The more the merrier for Peduto's chances for mayor
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As this is the most wide-open mayor's race in a quarter century, it's incumbent upon all columnists to write the traditional horse-race column, ignoring all issues.
Were the election held today, Councilman Bill Peduto would win.
Yeah, I know the race isn't over until the last bingo dauber is distributed at a senior citizens center. I also know that lame duck Mayor Luke Ravenstahl's brunchtime bombshell Wednesday about challenging the tax-exempt status of mighty UPMC makes a mere mayor's race seem briefly insignificant.
But it wasn't lost on any candidate that it will be the next mayor who will likely be in court looking for millions of dollars in taxes from UPMC. Mr. Peduto immediately called his own news conference in the wake of the mayor's. Mr. Peduto called the mayor's announcement a good first step, but now he wants to see all large regional nonprofits held accountable. (He's looking at you, Highmark.)
I've already broken my promise on the issue-free column but here's why Mr. Peduto, an East End councilman for the past dozen years, has the upper hand: Every candidate who has entered the race -- or left it -- this past month only increased Mr. Peduto's likelihood of winning.
First, the mayor fled. That was huge. Even when they're carrying more baggage than Amtrak, incumbent mayors are tough to beat.
The thinking is that the city doesn't have enough "progressive voters" -- that's what politicos call pretty much any white Democrat with a college degree -- to elect someone like Mr. Peduto in a two- or three-person race. But there should be enough support when the electorate is split five or six ways.
"The more the race gets divvied up, the more Bill's organization is able to assert itself,'' a Democratic political consultant who didn't want to go on record told me.
Mr. Ravenstahl's only challengers had been Mr. Peduto and city Controller Michael Lamb, the same two who finished far behind Bob O'Connor in the 2005 mayoral primary.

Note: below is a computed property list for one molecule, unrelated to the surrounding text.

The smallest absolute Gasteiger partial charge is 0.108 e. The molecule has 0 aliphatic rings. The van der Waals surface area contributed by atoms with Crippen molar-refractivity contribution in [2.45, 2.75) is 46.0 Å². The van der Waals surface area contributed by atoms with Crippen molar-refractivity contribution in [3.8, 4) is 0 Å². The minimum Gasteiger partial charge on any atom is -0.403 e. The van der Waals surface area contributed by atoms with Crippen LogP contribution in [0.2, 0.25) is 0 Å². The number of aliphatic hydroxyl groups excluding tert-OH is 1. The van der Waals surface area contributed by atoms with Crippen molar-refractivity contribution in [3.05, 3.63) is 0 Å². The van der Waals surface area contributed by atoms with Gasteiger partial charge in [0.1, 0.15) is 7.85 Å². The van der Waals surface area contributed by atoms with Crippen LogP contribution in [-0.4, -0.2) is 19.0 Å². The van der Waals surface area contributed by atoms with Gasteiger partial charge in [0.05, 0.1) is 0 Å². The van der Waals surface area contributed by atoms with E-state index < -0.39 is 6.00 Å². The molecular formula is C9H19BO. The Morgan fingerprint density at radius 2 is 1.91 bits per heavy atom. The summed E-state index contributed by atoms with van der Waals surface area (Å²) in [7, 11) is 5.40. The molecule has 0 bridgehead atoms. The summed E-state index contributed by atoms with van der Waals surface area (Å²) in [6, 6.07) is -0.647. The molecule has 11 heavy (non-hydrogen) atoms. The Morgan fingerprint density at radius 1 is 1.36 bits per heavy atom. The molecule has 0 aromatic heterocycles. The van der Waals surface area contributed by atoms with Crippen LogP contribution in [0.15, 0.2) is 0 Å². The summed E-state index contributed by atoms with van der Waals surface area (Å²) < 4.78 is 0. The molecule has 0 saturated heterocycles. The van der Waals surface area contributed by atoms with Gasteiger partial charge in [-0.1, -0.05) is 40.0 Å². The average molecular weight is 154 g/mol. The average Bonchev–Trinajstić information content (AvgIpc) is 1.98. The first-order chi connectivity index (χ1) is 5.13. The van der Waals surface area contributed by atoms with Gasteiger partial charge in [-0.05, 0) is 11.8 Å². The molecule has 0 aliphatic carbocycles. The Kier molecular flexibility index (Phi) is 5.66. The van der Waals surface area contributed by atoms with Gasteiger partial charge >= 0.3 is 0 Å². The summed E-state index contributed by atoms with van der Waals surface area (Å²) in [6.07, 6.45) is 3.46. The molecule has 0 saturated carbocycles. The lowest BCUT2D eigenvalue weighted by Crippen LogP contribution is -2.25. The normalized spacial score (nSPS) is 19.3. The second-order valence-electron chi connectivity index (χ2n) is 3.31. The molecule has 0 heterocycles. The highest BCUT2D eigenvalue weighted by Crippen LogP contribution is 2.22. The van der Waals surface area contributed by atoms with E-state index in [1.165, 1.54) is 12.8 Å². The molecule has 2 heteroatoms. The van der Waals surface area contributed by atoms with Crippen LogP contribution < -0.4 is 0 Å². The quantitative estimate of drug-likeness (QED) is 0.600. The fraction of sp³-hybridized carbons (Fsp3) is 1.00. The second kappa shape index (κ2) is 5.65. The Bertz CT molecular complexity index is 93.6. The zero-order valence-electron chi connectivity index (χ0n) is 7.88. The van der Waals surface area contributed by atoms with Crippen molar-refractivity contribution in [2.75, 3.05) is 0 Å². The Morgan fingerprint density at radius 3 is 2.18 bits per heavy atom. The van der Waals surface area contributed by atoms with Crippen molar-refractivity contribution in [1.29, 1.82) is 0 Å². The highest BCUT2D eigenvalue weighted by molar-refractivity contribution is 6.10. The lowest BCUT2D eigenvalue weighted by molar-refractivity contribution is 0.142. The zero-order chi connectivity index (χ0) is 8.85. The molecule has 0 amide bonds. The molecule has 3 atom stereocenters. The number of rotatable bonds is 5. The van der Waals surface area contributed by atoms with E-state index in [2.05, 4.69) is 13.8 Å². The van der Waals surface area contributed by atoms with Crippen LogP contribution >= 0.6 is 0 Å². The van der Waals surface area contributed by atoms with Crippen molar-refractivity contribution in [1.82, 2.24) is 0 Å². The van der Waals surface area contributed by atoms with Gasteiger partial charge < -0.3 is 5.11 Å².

Mr. Peduto's strength was in the East End then and now. His supporters are solidly with him, but it's not a large enough coterie to form a majority. His best hope is a crowded field like the one in 1989, when five top-tier candidates ran and incumbent Sophie Masloff won the primary with just 28 percent of the vote.
That crowded field has arrived.
Mr. Lamb's base is in the city's South Hills neighborhoods, and he also made a fair showing on the North Side in 2005, but now Jack Wagner, also from the South Hills, is splitting Mr. Lamb's base. City Council President Darlene Harris of the North Side is splintering the vote further. Ditto for state Rep. Jake Wheatley of the Hill District and long-shot school bus monitor A.J. Richardson.
None of them is likely to chip into Mr. Peduto's base. The only one who might have was fellow liberal Jim Ferlo, the state senator from Highland Park, but he pulled back his trial balloon last week.
Of course, what polls suggest and what actually happens aren't always the same thing. A Pennsylvania Poll a month before the 1989 primary had Allegheny County Controller Frank Lucchino leading with 29 percent. Mrs. Masloff had 21 percent and a maverick state legislator from the North Side named Tom Murphy was a distant fourth at 11 percent.
Mrs. Masloff won the primary, with Mr. Murphy second and Mr. Lucchino third. That was enough of a boost for Mr. Murphy to win the mayor's race four years later and ultimately serve three terms.
When I ran this analysis past Mr. Murphy last week, he said any successful mayoral candidate needs more than one base of support. East End votes complemented his North Side base, Mr. Murphy said, "but I don't know where Peduto goes out of the East End.''
Mr. Peduto's heard all this before.
"I think I went from underdog to front-runner in 24 hours," he said, "and the interesting part is the message never changed.''
He likes to say that every prominent elected official from the South Hills who isn't running for mayor -- state Sen. Wayne Fontana, state Rep. Erin Molchany and council members Natalia Rudiak and Bruce Kraus -- has endorsed him. He's opening campaign headquarters in Brookline and Brighton Heights, too. Votes are "not based on where people live," he said, "but where they stand.''
It's a good line, and a practiced one. He can use it at his victory party if there is one.
First Published March 21, 2013 12:00 am